Emblem of the West

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R14
 
or
 
R13
"Symbol of the West"
in hieroglyphs

The ancient Egyptian hieroglyph for the Emblem of the West, or Symbol of the West is one of the pairs of symbols for 'east', and 'west'.

Both symbols have important characteristic associations. For the west, the cemetery for souls going to the afterlife was in the west, with the setting sun. The goddess Imentet, personification of the afterlife, wore this emblem upon her head.

Emblem description[edit]

The Emblem of the West is composed of a hawk or ostrich feather. The alternate version of the symbol contains the complete figure of the hawk, for Horus, with the feather extending sideways, making it similar to the iat standard, surmounted by individual gods.

The lower part of the hieroglyph contains the vertical form of the letter 's',[1] as a hieroglyph,
S29
, and is a bolt of folded cloth, as seen in statuary in the hand of the individual, or as a seat-backing in the tomb scenes, or stelae, iconography.[2]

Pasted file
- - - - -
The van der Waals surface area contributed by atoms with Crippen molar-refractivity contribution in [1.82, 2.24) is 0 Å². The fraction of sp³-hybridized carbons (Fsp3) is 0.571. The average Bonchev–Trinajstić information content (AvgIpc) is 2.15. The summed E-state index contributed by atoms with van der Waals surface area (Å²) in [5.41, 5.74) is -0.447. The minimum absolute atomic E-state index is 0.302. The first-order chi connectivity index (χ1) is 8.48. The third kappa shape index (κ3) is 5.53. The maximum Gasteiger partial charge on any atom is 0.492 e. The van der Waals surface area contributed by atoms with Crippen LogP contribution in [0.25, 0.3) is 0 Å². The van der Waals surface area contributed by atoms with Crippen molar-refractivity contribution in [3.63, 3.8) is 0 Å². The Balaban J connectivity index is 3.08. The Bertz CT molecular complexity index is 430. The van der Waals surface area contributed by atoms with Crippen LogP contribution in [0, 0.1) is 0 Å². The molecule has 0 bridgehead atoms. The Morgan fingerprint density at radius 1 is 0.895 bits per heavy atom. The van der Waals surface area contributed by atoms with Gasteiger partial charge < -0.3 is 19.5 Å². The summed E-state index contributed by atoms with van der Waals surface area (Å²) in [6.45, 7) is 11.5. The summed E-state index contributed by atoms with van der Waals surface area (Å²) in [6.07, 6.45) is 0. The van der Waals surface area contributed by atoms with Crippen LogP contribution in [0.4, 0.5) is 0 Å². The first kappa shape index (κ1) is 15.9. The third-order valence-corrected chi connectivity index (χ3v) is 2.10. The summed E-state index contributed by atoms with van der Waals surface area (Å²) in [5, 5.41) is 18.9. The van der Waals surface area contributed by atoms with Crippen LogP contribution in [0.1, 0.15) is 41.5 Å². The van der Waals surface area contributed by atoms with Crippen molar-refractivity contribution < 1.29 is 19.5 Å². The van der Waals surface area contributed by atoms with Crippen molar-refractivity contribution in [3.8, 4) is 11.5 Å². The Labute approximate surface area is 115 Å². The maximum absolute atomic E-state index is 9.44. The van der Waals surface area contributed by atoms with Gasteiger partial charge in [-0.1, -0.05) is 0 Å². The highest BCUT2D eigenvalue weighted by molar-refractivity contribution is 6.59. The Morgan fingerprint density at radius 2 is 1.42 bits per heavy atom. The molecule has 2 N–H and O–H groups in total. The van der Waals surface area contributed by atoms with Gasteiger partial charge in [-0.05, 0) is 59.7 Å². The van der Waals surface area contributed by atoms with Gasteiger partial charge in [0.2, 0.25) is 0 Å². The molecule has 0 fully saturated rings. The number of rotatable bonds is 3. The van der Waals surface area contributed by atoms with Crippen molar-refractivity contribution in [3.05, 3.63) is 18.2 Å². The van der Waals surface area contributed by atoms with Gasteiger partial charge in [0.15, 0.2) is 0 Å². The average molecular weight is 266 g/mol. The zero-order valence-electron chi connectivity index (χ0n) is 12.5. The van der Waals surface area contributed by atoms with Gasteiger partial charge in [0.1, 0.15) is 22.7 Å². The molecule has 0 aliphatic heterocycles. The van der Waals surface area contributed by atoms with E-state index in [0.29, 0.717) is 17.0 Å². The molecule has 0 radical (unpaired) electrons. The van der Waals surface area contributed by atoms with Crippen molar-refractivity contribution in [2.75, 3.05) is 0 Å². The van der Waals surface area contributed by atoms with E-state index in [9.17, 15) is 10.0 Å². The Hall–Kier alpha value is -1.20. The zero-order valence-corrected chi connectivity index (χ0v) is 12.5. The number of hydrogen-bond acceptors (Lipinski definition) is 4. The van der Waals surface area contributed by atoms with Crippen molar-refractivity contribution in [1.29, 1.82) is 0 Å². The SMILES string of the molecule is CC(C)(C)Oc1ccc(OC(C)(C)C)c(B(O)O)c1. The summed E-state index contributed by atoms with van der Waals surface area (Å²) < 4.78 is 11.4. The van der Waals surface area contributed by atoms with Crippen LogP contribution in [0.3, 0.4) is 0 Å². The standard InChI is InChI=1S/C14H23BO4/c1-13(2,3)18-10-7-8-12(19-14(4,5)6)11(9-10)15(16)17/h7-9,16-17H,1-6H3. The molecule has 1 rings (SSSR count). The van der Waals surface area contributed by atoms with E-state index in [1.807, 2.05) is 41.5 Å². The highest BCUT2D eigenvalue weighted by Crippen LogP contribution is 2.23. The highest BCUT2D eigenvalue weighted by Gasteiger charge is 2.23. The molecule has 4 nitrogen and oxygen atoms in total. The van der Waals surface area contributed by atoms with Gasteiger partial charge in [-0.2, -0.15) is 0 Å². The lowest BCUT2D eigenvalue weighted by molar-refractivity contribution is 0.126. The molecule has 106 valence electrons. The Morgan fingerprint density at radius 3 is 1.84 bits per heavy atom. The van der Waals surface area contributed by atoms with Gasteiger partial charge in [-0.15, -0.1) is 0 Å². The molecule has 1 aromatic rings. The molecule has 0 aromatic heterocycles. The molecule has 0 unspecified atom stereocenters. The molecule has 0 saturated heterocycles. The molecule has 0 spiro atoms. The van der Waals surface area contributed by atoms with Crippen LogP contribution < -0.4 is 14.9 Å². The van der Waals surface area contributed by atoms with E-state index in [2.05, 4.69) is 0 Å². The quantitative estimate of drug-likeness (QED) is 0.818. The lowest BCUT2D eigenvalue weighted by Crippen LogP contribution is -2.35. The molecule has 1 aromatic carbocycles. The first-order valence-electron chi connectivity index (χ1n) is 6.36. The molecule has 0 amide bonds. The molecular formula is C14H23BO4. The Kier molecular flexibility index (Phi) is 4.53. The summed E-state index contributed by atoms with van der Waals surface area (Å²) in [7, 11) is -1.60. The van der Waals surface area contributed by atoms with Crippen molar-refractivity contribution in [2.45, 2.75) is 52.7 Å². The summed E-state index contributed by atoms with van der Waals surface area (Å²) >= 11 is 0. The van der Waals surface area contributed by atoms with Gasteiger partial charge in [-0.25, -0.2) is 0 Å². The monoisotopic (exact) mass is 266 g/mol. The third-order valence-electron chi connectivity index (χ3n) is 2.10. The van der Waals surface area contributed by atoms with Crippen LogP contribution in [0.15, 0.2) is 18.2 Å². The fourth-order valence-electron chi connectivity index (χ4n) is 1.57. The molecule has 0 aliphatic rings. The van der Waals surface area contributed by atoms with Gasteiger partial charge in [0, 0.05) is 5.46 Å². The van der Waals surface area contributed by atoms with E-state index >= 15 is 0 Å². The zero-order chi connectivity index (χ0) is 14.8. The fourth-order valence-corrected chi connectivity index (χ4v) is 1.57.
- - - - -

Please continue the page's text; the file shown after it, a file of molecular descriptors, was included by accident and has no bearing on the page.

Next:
Hieroglyphic linguistic value[edit]

As a 'standard with feather', the west emblem has the hieroglyphic value of imnt-(ideogram), for "the west", and related words.[3] An example related word is "right", as the cardinal points were south-north, then west-east, and has the value "wnmy", (or unmy).[4]

The Libyans, (in the west from the Nile Delta), wore the feather as part of their headdress.[5]

Preceded by
E34

hare
wn-(un)-(bil.)
R14

Emblem of the West
unem
(right = "west")
Succeeded by
G36

swallow
wr-(ur)--(bil.)
Succeeded by
F25

animal leg-(tril.)
whm-(uhm)

See also[edit]

References[edit]

  1. ^ S, vertical in Egyptian hieroglyphs, (seat-back, folded cloth)
  2. ^ Seat-back, folded cloth-(in iconography): Wikimedia Commons-[1]
  3. ^ How to Read Egyptian Hieroglyphs, Collier and Manley, Character "E7", p. 139.
  4. ^ Hieroglyphics: The Writings of Ancient Egypt, Betro, p. 212A, Emblem of the West.
  5. ^ Hieroglyphics: The Writings of Ancient Egypt, Betro, p. 212A, Emblem of the West.